Is pathological lying a psychological problem?
Lying is not alien to human nature. But what distinguishes a deliberate liar from a pathological or compulsive liar is that deliberate liars know when they are lying but not pathological liars who are not always conscious of doing so.
Pathological lying as the name implies is definitely a psychological problem. It is a disorder wherein the person is unable to control his/her irresistible impulse to lie. The pathological liar lies constantly, regardless of the situation and whether or not it is advantageous to lie! It is a habit with them and lying is often addictive.
Moreover, to make matters worse, pathological liars are usually unable to make a connection between their lying and the consequences of their lying on people around them.
What leads to it/ how is it diagnosed?
The causes are not very clear.
However dysfunctional family patterns, family lying patterns, fear of rejection, fear of disapproval by significant people in one’s life, a sense of inadequacy, very low self esteem, a desire to measure up to a person or persons who are better/ more important/ more privileged than oneself, lying as a defense mechanism to protect oneself from shame/blame/ abandonment, lying to save face, lying to gain attention could be some of the causes of pathological lying.
Pathological lying could be a symptom of underlying disorders like personality disorders, multiple personality disorders.
Can it be treated?
Treatment can be long and difficult primarily because the person denies anything being wrong with him/her. They do not feel the need for help. Consequently the motivation to change is also minimal.
In treatment, attempts to make the patients conscious of their falsehoods could cause them much distress as often the lies are defense mechanisms used to protect their self image. So there is a higher chance of their discontinuing therapy.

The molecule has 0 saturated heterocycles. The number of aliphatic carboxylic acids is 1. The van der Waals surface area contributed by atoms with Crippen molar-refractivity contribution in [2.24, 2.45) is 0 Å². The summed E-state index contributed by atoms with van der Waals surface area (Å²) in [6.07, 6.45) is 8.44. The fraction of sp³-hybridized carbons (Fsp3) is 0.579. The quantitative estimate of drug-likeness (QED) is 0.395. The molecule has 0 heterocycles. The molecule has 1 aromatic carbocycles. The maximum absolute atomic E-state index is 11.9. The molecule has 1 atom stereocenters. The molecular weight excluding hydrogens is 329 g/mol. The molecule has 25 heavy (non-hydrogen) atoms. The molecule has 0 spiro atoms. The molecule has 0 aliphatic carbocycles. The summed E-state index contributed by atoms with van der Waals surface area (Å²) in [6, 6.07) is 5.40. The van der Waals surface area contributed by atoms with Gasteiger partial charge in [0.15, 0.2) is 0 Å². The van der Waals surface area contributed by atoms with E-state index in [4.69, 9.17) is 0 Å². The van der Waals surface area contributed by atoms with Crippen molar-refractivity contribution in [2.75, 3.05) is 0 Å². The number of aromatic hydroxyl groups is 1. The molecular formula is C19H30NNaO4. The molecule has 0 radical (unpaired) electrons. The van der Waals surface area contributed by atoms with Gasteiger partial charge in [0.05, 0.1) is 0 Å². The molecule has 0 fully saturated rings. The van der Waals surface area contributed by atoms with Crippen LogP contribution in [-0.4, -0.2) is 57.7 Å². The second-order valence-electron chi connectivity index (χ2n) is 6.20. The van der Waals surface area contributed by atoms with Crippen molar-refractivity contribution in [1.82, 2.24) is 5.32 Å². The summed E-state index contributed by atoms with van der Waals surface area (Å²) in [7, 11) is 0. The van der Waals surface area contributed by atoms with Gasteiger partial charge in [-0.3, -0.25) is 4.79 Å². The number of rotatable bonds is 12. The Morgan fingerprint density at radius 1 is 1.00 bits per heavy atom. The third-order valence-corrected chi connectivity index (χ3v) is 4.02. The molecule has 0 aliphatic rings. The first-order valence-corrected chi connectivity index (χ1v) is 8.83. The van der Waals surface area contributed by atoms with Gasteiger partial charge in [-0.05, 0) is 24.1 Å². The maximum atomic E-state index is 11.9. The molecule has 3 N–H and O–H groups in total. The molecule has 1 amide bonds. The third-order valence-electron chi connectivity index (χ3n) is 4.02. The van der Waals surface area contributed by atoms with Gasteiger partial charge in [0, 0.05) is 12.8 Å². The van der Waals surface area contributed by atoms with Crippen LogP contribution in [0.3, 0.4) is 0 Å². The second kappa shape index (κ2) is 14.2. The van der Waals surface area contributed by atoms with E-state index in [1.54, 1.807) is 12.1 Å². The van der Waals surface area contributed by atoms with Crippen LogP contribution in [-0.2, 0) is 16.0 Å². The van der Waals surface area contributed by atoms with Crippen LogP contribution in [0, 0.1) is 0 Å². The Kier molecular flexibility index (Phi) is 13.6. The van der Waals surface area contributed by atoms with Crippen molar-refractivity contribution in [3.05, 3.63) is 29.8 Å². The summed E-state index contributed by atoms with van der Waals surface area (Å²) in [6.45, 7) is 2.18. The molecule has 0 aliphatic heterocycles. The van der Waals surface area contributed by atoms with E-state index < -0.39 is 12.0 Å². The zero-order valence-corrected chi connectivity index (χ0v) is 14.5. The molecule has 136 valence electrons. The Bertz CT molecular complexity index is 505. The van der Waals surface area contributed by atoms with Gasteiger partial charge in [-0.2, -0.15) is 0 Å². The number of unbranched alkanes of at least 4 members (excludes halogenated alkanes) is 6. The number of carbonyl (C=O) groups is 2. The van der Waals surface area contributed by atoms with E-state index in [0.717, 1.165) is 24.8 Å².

What is the line of treatment followed?
Brief, non-technical information would suffice.
Line of treatment could include therapy, medication or both.
Through therapy they could be:
- made to face their fears in the relatively safe environment of therapy
- given techniques and assisted to increase their self esteem
- be helped to deal with their distorted thinking patterns and by replacing their faulty beliefs with realistic beliefs.
How should the family deal with such behaviour?
- The family would be required to deal with such behaviour with understanding and sensitivity. -Role modelling of honest behaviour by the family members would be required.
- The family member who lies should consistently “not be rewarded” ( in psychological and actual terms)for his/her behaviour instead the person should be consistently rewarded for NOT lying.
- Arbitrary and inconsistent punishment of the person who lies would result in the person trying to avoid punishment through lying to avoid the punishment or blame.
- Superficial conformity should not be encouraged or rewarded.
- Warm and close relationships should be developed between the family members.
- There should be open, honest and emotionally expressive communication between them.